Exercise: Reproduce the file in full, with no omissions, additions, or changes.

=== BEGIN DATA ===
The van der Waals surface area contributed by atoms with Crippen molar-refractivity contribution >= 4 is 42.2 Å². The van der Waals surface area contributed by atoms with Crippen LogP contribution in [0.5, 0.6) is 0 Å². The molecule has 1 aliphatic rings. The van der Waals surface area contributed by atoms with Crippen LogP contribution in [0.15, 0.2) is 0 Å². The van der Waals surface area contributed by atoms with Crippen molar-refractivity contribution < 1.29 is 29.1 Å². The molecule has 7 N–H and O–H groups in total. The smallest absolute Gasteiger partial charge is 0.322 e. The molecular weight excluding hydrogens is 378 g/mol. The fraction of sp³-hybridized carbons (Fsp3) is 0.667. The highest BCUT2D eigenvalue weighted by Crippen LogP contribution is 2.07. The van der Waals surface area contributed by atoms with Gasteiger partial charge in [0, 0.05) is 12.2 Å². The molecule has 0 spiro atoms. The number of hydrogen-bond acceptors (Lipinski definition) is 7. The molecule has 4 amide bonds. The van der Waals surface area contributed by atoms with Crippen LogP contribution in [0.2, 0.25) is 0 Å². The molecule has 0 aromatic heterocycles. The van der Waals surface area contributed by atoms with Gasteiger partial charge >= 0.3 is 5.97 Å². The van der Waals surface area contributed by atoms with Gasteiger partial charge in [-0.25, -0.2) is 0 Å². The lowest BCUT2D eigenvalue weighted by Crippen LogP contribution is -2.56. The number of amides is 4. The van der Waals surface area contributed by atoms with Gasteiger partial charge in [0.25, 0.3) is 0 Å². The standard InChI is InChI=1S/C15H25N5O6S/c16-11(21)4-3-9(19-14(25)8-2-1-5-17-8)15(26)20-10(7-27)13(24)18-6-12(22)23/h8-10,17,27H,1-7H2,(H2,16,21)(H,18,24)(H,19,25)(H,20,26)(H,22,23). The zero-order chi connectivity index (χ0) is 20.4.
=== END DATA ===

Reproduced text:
The van der Waals surface area contributed by atoms with Crippen molar-refractivity contribution >= 4 is 42.2 Å². The van der Waals surface area contributed by atoms with Crippen LogP contribution in [0.5, 0.6) is 0 Å². The molecule has 1 aliphatic rings. The van der Waals surface area contributed by atoms with Crippen LogP contribution in [0.15, 0.2) is 0 Å². The van der Waals surface area contributed by atoms with Crippen molar-refractivity contribution < 1.29 is 29.1 Å². The molecule has 7 N–H and O–H groups in total. The smallest absolute Gasteiger partial charge is 0.322 e. The molecular weight excluding hydrogens is 378 g/mol. The fraction of sp³-hybridized carbons (Fsp3) is 0.667. The highest BCUT2D eigenvalue weighted by Crippen LogP contribution is 2.07. The van der Waals surface area contributed by atoms with Gasteiger partial charge in [0, 0.05) is 12.2 Å². The molecule has 0 spiro atoms. The number of hydrogen-bond acceptors (Lipinski definition) is 7. The molecule has 4 amide bonds. The van der Waals surface area contributed by atoms with Crippen LogP contribution in [0.2, 0.25) is 0 Å². The molecule has 0 aromatic heterocycles. The van der Waals surface area contributed by atoms with Gasteiger partial charge >= 0.3 is 5.97 Å². The van der Waals surface area contributed by atoms with Gasteiger partial charge in [-0.25, -0.2) is 0 Å². The lowest BCUT2D eigenvalue weighted by Crippen LogP contribution is -2.56. The number of amides is 4. The van der Waals surface area contributed by atoms with Gasteiger partial charge in [0.25, 0.3) is 0 Å². The standard InChI is InChI=1S/C15H25N5O6S/c16-11(21)4-3-9(19-14(25)8-2-1-5-17-8)15(26)20-10(7-27)13(24)18-6-12(22)23/h8-10,17,27H,1-7H2,(H2,16,21)(H,18,24)(H,19,25)(H,20,26)(H,22,23). The zero-order chi connectivity index (χ0) is 20.4.